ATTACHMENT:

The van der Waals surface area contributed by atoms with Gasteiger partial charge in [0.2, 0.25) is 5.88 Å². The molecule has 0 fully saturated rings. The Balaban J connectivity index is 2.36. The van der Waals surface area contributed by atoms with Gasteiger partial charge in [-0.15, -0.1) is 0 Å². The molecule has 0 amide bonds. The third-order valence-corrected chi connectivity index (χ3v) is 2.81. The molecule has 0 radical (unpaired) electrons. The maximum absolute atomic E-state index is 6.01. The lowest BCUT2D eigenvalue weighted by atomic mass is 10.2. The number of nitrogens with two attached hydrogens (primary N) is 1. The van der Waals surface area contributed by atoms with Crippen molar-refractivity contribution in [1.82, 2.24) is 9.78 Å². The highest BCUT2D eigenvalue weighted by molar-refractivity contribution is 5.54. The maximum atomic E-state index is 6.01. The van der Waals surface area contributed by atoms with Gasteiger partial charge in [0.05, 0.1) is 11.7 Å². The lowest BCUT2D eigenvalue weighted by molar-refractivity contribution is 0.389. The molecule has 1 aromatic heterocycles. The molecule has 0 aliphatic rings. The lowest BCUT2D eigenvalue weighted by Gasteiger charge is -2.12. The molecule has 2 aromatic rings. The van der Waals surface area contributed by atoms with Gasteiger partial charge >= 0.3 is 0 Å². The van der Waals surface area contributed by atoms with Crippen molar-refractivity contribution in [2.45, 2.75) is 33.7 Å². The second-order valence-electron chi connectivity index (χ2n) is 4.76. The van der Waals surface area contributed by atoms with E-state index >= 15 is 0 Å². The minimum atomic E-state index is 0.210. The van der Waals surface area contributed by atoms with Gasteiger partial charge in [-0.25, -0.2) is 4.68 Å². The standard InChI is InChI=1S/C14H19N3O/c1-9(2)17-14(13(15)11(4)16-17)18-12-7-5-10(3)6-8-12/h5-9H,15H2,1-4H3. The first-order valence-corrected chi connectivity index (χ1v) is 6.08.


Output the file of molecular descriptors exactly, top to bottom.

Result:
The van der Waals surface area contributed by atoms with Gasteiger partial charge in [0.2, 0.25) is 5.88 Å². The molecule has 0 fully saturated rings. The Balaban J connectivity index is 2.36. The van der Waals surface area contributed by atoms with Gasteiger partial charge in [-0.15, -0.1) is 0 Å². The molecule has 0 amide bonds. The third-order valence-corrected chi connectivity index (χ3v) is 2.81. The molecule has 0 radical (unpaired) electrons. The maximum absolute atomic E-state index is 6.01. The lowest BCUT2D eigenvalue weighted by atomic mass is 10.2. The number of nitrogens with two attached hydrogens (primary N) is 1. The van der Waals surface area contributed by atoms with Crippen molar-refractivity contribution in [1.82, 2.24) is 9.78 Å². The highest BCUT2D eigenvalue weighted by molar-refractivity contribution is 5.54. The maximum atomic E-state index is 6.01. The van der Waals surface area contributed by atoms with Gasteiger partial charge in [0.05, 0.1) is 11.7 Å². The lowest BCUT2D eigenvalue weighted by molar-refractivity contribution is 0.389. The molecule has 1 aromatic heterocycles. The molecule has 0 aliphatic rings. The lowest BCUT2D eigenvalue weighted by Gasteiger charge is -2.12. The molecule has 2 aromatic rings. The van der Waals surface area contributed by atoms with Gasteiger partial charge >= 0.3 is 0 Å². The van der Waals surface area contributed by atoms with Crippen molar-refractivity contribution in [2.45, 2.75) is 33.7 Å². The second-order valence-electron chi connectivity index (χ2n) is 4.76. The van der Waals surface area contributed by atoms with E-state index >= 15 is 0 Å². The minimum atomic E-state index is 0.210. The van der Waals surface area contributed by atoms with Gasteiger partial charge in [-0.25, -0.2) is 4.68 Å². The standard InChI is InChI=1S/C14H19N3O/c1-9(2)17-14(13(15)11(4)16-17)18-12-7-5-10(3)6-8-12/h5-9H,15H2,1-4H3. The first-order valence-corrected chi connectivity index (χ1v) is 6.08.